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happy 100th birthday, ella fitzgerald // april 25, 1917 - june 15, 1996 // “just don’t give up trying to do what you really want to do. where there is love and inspiration, I don’t think you can go wrong”

“The best way to start any musical evening is with [Ella]. It don’t get better than this.” Frank Sinatra

“Man, woman or child, Ella is the greatest of them all.” Bing Crosby

“Ella’s amazing! My daughter says that every time she makes a mistake, it becomes a hit record.” Lucille Ball

“It is so much fun to sing with Ella. It is so nice to sing with someone who does more than make a pretty noise.” Jo Stafford

“If you want to learn how to sing, listen to Ella Fitzgerald.” Vincent Minnelli

“The one radio voice that I listened to above others belonged to Ella Fitzgerald. There was a quality to her voice that fascinated me, and I’d sing along with her, trying to catch the subtle ways she shaded her voice, the casual yet clean way she sang the words.” Doris Day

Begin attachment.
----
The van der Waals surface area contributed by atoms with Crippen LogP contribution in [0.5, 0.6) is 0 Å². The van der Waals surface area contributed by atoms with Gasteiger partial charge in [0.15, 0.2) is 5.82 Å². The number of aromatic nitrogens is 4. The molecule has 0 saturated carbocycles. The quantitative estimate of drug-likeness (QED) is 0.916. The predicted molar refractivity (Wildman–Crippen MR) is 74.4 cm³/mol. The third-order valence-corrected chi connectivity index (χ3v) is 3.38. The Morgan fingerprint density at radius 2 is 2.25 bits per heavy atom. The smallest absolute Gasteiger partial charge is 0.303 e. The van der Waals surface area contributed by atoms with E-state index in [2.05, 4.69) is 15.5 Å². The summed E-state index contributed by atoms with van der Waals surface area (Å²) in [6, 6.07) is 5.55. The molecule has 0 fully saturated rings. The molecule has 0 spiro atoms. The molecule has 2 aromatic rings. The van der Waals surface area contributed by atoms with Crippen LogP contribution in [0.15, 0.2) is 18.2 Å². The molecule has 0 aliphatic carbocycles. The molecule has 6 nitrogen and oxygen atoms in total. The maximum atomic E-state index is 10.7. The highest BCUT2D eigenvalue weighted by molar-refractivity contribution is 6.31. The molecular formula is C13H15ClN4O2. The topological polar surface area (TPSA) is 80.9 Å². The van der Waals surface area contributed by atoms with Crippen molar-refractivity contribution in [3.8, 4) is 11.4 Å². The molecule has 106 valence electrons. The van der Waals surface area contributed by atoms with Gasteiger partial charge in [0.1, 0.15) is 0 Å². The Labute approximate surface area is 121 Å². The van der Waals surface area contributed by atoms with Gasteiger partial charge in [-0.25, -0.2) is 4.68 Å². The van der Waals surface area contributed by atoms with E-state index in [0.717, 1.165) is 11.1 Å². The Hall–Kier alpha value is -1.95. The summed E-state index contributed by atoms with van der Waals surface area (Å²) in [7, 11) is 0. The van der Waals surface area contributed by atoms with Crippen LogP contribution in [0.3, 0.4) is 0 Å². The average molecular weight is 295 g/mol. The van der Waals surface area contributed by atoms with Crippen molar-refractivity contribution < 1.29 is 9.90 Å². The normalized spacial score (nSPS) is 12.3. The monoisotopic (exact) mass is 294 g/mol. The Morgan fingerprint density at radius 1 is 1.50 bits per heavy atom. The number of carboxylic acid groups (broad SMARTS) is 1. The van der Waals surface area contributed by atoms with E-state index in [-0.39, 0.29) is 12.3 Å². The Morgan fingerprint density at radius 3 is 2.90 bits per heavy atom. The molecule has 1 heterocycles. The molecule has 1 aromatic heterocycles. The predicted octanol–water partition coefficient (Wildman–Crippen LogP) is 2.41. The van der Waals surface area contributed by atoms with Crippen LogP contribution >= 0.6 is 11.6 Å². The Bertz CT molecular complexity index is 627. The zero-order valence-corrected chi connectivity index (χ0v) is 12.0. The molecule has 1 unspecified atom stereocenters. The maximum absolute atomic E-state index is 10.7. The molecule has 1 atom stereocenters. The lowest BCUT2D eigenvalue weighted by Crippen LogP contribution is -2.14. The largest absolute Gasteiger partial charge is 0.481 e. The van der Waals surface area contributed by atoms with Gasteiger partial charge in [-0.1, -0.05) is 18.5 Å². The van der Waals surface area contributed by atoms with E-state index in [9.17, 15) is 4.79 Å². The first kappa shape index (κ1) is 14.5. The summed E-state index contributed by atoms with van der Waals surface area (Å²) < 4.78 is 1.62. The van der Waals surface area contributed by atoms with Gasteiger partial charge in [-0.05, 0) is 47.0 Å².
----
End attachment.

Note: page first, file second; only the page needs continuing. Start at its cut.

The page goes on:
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Why do hip-hop producers gravitate toward jazz samples? For a mood, for sonic timbre, for a unique rhythmic component. Swing is a precursor to the boom-bap. “If you’re a hip-hop producer that wants a lot of melodic stuff happening,” pianist Robert Glasper says, “you’re probably going to go to jazz first.”

Glasper has lived in an area of overlap between jazz and hip-hop for more than two decades — and you can hear it in his piano playing, which often drifts into cyclical rhythms akin to a beat-maker’s loops. It’s all one and the same to Glasper: recasting the music of Miles Davis for an R&B audience or rocking live shows with Q-Tip; playing acoustic jazz with his trio or streamlined soul with his Grammy-winning Robert Glasper Experiment.

In this short documentary video, Glasper identifies three jazz samples, from tracks by Ahmad Jamal and Herbie Hancock, that have served as source material for famed hip-hop producers J Dilla and Pete Rock.

‘Jazz Is The Mother Of Hip-Hop’: How Sampling Connects Genres